I find the northern visitor interesting because of his ambiguity. Certain characters are explicitly marked as African American by the narrator; he doesn’t label himself racially at all. Since Otherness must always be marked, he was most likely assigned the era’s default European American status by readers of The Atlantic when it published “Grapevine.” And yet a look at any of Chesnutt’s portraits shows a man to all appearances white. Born before the “one drop rule” was legislated, Chesnutt identified as “negro” despite his majority European ancestry. I can’t bring myself to believe that whiteness was an uncomplicated concept for Chesnutt; at the very least he would have agreed with South Carolina congressman George D. Tillman, speaking at the state’s 1895 constitutional convention that, “It is a scientific fact that there is not one full-blooded Caucasian on the floor of this convention.”
My take on Chesnutt, based on his biography, is that for him race was a performance, more cultural than biological in nature. His characters’ various dictions reflect class and experience, not innate worth, and this evenhandedness is part of the attitude of “Grapevine’s” narrator as well: he overcomes the “shyness” of a “little negro girl” to obtain directions to the vineyard rather than railing at her stupidity, and categorizes Uncle Julius as “venerable” rather than lazy, shiftless, or any of the other perjoratives he could have used. He does, however, credit the man’s shrewdness to his “not altogether African” heritage.
Still, the offensive n-word comes only from Uncle Julius’s lips. Modern readers may be driven to compare its presence under this restriction to its usage in by hip hop artists. His passages are, alas, full of “suh” and “dey” and “wukkin,” and other phoneticized representations of the period’s black vernacular. Less difficult to absorb than some written dialect, it’s still work to plough through. I teach classes on how to handle the problem of depicting nonstandard speech patterns; I tell students there’s no one sure way to do it, but many ways to try. Back in 1887 this strategy was common; these days it’s seen far less.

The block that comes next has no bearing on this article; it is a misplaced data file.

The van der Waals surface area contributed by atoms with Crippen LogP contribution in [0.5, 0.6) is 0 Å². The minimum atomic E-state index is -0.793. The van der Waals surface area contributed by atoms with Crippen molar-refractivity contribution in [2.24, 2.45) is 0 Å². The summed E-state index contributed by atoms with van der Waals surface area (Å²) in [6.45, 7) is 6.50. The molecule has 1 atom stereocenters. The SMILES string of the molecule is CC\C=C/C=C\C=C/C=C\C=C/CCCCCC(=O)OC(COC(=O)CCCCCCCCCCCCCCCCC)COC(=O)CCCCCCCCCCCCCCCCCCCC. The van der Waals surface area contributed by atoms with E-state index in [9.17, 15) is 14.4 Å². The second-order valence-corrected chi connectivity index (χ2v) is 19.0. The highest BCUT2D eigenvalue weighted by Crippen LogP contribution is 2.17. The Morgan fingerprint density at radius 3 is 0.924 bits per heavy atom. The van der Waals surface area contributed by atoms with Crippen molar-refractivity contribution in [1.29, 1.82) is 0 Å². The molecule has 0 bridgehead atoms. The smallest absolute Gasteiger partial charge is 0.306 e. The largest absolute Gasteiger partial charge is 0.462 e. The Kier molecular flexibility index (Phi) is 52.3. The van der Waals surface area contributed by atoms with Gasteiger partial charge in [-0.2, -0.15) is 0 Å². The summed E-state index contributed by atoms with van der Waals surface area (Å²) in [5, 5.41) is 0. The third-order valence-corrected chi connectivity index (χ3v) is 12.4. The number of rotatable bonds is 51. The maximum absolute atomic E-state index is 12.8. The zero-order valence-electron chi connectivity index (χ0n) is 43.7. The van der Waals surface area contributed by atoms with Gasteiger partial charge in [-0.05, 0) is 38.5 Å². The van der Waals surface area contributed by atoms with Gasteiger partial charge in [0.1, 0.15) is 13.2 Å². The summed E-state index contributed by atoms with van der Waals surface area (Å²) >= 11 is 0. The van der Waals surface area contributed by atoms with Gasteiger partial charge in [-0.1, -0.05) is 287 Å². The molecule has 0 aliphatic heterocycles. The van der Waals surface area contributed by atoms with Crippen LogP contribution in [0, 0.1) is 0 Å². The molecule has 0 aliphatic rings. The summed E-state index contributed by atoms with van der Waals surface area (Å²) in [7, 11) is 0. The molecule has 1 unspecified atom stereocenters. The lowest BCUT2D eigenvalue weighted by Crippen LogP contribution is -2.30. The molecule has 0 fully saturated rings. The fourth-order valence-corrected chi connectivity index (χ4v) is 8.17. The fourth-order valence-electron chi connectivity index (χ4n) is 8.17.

I question to what degree the story Chesnutt has Uncle Julius deliver is mere third-hand minstrelsy, to what extent itís meant (as its auditor guesses) to frighten away well-meaning but intrusive cultural outsiders, and how much of it is a subversive message about “the darker side of slavery.” And although “Grapevine” contains page upon page of barely readable “eye dialect”–a term I prefer to the cumbersome if technically more correct “pronunciation respelling“–Chesnutt is capable of wonderfully sharp turns of phrase in standard English. “Grapevine’s” opening describes the narrator arriving in “…a quaint old town, which I shall call Patesville, because, for one reason, that is not its name.”

WHY ELSE IT MATTERS
“The Goophered Grapevine” was, as I point out in my original article, the first story by an African American author published in a high-prestige “slick” magazine, making it historically important. Also, it led to a long mentorship between Chesnutt and its publisher, The Atlantic, and it could lead you to read his other works, including his biography of Frederick Douglass and his play, Mrs. Darcy’s Daughter. Several more “Uncle Julius'” stories appeared in The Atlantic. They were collected in the 1899 book The Conjure Woman. Another collection of fiction with no fantastic elements, The Wife of His Youth, came out that same year. Chesnutt also wrote novels; the one I’m most impressed by is The Marrow of Tradition, a fictionalized account of the 1898 Wilmington Massacre (aka “race riot”) published just three years later, in 1901. Some of us have dared to read what he dared to write.